I’m going to level with you, air fryers can be a little bulky. In fact, they’re one of the larger countertop appliances you can purchase, and if you have a small kitchen with limited countertop square footage, you’re going to have to account for that. One workaround is nabbing a hybrid countertop oven that serves as a toaster, convection oven and air fryer. The Ninja Foodi is my favorite and it even flips up to sit no more than seven inches from the wall when not in use
Another option is buying a smaller solo air fryer, and Nutribullet’s new Magic Bullet Air Fryer is our pick for the best compact air fryer in 2021. This model obviously won’t hold as much as the others on the list but in our testing, it showed good power so you could cook fairly quickly in batches if need be. The Magic Bullet has a 2-5-quart cooking basket which is enough to hold about eight wings or two servings of French fries in a single cook.
The Magic Bullet Air Fryer crisped chicken wings and Brussel sprouts nicely and got the fries to gold brown as fast as any other air fryer on our list. (I imagine the small basket accounts for this machine’s fast cooking.) It also has very very simple analog dials and wasn’t very noisy while in action.
Others we tested
One popular option is the Instant Vortex. It’s priced in line with the other air fryers in this group. The Vortex is made by the same company that created the groundbreaking Instant Pot electric pressure cooker. Despite that, though, we weren’t blown away by the food we fried in it.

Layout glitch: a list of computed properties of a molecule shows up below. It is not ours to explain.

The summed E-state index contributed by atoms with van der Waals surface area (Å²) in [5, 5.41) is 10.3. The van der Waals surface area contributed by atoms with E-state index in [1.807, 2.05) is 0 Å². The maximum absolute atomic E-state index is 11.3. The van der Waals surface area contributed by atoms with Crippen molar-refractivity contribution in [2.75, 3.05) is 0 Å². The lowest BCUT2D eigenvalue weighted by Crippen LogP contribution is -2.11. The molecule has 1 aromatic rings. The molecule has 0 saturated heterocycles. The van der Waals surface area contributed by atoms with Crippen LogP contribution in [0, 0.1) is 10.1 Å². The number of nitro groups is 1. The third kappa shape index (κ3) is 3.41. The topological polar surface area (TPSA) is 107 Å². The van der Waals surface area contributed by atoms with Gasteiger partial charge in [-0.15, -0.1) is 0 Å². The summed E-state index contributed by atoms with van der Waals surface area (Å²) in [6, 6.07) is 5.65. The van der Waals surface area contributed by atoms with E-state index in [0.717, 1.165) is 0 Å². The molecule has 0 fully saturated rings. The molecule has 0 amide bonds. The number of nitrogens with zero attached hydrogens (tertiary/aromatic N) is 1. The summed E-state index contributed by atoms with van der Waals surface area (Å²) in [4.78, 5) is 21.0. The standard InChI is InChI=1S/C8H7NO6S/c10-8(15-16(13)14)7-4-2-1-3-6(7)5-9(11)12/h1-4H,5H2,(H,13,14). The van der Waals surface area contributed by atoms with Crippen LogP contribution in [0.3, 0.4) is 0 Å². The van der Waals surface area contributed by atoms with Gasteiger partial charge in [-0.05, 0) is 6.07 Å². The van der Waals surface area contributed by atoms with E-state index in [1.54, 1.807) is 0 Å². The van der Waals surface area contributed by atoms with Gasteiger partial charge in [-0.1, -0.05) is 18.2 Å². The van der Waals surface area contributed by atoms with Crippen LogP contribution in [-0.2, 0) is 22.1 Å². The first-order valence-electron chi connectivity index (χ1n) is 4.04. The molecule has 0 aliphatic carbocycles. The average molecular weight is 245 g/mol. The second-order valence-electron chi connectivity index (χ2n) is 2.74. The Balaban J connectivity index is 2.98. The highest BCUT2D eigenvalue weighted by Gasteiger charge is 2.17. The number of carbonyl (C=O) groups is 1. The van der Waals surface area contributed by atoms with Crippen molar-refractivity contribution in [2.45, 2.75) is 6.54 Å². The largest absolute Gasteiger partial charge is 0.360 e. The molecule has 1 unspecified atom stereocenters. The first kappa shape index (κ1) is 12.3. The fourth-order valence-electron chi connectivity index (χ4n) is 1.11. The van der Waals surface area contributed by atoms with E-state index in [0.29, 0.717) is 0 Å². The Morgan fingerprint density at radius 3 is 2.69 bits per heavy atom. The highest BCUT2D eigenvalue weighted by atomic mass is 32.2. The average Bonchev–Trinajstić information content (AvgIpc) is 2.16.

Using the recommended settings, mozzarella sticks came out a tad soggy with exteriors not quite crispy enough. Chicken wings and fried chicken were acceptable, not incredible, and less juicy than what other fryers produced. My Brussels sprouts ended up overdone too. And frozen fries were done but cooked unevenly.
Dash Compact Air Fryer
The Dash Compact Air Fryer is different from its bigger sibling in important ways. Specifically, the small air fryer is underpowered and comes with a rock-bottom price tag. While the Dash Deluxe is a powerhouse, the Dash Compact struggled to air-fry almost everything we put inside it. Both French fries and Brussels sprouts were underdone and unevenly cooked.
Mozzarella sticks emerged from the air fryer basket hot, but weren’t all that crispy. The only bright spot was chicken wings. They took 30 minutes but I was treated to skin with some crunch.